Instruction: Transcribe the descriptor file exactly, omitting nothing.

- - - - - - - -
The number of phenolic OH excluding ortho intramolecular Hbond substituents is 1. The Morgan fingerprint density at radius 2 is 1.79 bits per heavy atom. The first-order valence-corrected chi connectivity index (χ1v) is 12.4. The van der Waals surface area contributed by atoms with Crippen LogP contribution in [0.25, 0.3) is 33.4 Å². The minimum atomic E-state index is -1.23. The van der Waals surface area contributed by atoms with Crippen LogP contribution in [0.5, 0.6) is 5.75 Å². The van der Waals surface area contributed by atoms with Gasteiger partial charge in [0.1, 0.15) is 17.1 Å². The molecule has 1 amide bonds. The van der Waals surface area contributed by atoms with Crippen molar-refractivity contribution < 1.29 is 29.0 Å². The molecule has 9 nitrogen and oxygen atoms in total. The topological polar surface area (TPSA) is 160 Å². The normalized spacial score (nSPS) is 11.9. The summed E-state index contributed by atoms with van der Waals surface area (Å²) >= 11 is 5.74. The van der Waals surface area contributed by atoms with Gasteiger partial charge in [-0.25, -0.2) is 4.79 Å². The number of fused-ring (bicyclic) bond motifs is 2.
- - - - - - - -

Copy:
The number of phenolic OH excluding ortho intramolecular Hbond substituents is 1. The Morgan fingerprint density at radius 2 is 1.79 bits per heavy atom. The first-order valence-corrected chi connectivity index (χ1v) is 12.4. The van der Waals surface area contributed by atoms with Crippen LogP contribution in [0.25, 0.3) is 33.4 Å². The minimum atomic E-state index is -1.23. The van der Waals surface area contributed by atoms with Crippen LogP contribution in [0.5, 0.6) is 5.75 Å². The van der Waals surface area contributed by atoms with Gasteiger partial charge in [0.1, 0.15) is 17.1 Å². The molecule has 1 amide bonds. The van der Waals surface area contributed by atoms with Crippen molar-refractivity contribution < 1.29 is 29.0 Å². The molecule has 9 nitrogen and oxygen atoms in total. The topological polar surface area (TPSA) is 160 Å². The normalized spacial score (nSPS) is 11.9. The summed E-state index contributed by atoms with van der Waals surface area (Å²) >= 11 is 5.74. The van der Waals surface area contributed by atoms with Gasteiger partial charge in [-0.25, -0.2) is 4.79 Å². The number of fused-ring (bicyclic) bond motifs is 2.